(https://i.pinimg.com/236x/d5/8d/1e/d58d1e12a2730998b7cb39d00b723fd0--recommended-books-fiction-books.jpg)

... Regarding the five survivors, what kind of lives will they have going forward, altered as they are and confined to an experimental laboratory?” ... “The use of transgenic monkeys to study human genes linked to brain evolution is a very risky road to take,”  ... After how many eliminated differences does a monkey shade into a human being? There’s no clear answer to that question.

Open Access: Lei Shi, et.al., Transgenic rhesus monkeys carrying the human MCPH1 gene copies show human-like neoteny of brain development (https://academic.oup.com/nsr/advance-article/doi/10.1093/nsr/nwz043/5420749), National Science Review, 27 March 2019

(https://forum.arctic-sea-ice.net/proxy.php?request=http%3A%2F%2Fwww.realclear.com%2Fcomics%2Fnon_sequitur%2Fimages%2F2016%2F10%2Fnon_sequitur_october_13_2016_6_.gif&hash=a2d24221c17228516f7d95532fe1fb77)
Title: Re: Wildlife
Post by: Sebastian Jones on April 12, 2019, 08:44:28 PM
From the ethically questionable pile ...

Chinese Scientists Added Human Brain Genes to Monkeys—and Yes, They May Be Smarter
https://www.technologyreview.com/s/613277/chinese-scientists-have-put-human-brain-genes-in-monkeysand-yes-they-may-be-smarter/


It is hard to imagine what the ethical review for this project entailed, not to mention the rhetorical skills of the proponents who succeeded.
Title: Re: Wildlife
Post by: Mozi on April 12, 2019, 09:28:57 PM
It is hard to imagine what the ethical review for this project entailed, not to mention the rhetorical skills of the proponents who succeeded.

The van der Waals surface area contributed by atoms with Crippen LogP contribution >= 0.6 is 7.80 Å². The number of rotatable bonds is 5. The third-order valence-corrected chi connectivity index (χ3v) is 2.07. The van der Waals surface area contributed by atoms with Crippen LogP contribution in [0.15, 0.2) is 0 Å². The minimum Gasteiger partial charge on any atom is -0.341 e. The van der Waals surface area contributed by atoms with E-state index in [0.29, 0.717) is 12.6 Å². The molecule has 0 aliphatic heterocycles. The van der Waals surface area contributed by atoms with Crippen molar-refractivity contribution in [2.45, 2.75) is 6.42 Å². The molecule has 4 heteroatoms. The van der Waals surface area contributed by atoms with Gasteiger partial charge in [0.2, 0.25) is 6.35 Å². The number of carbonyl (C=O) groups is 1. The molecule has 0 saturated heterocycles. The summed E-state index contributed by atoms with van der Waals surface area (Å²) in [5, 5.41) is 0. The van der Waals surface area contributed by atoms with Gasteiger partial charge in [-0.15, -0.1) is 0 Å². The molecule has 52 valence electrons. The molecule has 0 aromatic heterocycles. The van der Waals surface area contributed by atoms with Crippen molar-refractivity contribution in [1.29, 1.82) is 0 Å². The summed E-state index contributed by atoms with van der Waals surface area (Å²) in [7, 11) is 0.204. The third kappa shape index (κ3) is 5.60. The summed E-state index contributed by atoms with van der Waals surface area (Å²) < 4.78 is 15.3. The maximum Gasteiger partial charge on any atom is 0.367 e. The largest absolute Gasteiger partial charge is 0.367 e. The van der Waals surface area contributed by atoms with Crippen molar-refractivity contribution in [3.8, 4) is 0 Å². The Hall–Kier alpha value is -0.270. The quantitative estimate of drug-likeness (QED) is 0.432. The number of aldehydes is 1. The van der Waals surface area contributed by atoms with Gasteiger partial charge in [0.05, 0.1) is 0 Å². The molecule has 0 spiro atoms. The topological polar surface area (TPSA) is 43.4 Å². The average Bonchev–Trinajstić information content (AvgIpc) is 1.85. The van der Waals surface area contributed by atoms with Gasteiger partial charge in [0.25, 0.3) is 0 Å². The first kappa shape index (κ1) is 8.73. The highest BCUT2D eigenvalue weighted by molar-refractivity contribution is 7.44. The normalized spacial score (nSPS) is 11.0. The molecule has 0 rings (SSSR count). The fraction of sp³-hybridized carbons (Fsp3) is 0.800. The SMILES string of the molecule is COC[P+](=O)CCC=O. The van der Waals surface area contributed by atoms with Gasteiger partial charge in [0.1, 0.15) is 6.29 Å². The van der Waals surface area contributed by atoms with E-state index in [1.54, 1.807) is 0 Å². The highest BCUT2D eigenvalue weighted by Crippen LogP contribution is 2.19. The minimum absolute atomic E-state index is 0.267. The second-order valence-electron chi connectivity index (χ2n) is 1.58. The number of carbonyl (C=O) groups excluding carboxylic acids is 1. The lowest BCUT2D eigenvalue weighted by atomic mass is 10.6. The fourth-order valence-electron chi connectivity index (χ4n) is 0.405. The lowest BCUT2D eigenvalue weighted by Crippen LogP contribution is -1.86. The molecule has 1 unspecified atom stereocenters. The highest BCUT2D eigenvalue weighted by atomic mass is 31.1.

"Come on... what's the worst thing that could happen, anyways?"
Title: Re: Wildlife
Post by: Sleepy on May 06, 2019, 08:17:25 AM
Curiosity and Control, a nice Swedish documentary about our dented relation to nature.
https://www.svtplay.se/video/19863562/curiosity-and-control (https://www.svtplay.se/video/19863562/curiosity-and-control)

Hardcoded Swedish subtitles but mostly in English with some French commentary. Hopefully viewable elsewhere. Adding a small snippet below.

The above documentary only has two days left on svtplay, apart from the snippet I posted above, here's the trailer:

https://vimeo.com/292695747
Title: Re: Wildlife
Post by: Archimid on May 06, 2019, 03:53:31 PM
The beavers find themselves in an environment more favorable to them, thus they grow. You could say that in the beaver world the dam industry is flourishing. As the dam economy grows so does the standard of living of the beavers. That makes them grow to the point where they change the environment around them. They could reach a point when their growth overwhelms the environment and causes a collapse of the dam economy and of the beaver population.

Stupid beavers. Don't they know what they are doing to themselves?
Title: Re: Wildlife
Post by: Pmt111500 on May 10, 2019, 05:05:03 AM
New family of small lepidoptera (butterflies and moths) discovered, two previously unknown species found in Kazakhstan proved not to belong to Urodidae but to a linking group. The placement of Urodidae in the systematic order has been in dispute. The newly formed family of 2 species, Ustyurtiidae, fly during the day, in the early summer, and the caterpillars live above ground during the summer of the desert. Kazakh desert temperatures may rise well above 40°C (105°F).

https://www.helsinki.fi/en/news/life-science-news/finnish-researchers-discover-a-new-moth-family

The image of the habitat and the hostplant (© Lauri Kaila)
Title: Re: Wildlife
Post by: gerontocrat on May 30, 2019, 11:41:00 AM
A small event but there are similar and recent stories from puffin colonies in the North Atlantic - the shape of things to come.

https://www.bbc.co.uk/news/science-environment-48447394
Climate change link to puffin deaths

Quote
Climate change played a role in the deaths of thousands of puffins in Alaska, according to a study.

Scientists believe the birds starved to death when the fish they eat migrated north with rising sea temperatures.

The bodies of dead, emaciated puffins began washing up on beaches on Saint Paul Island in autumn 2016. Up to 9,000 puffins and other seabirds died over the course of a few months, US scientists say.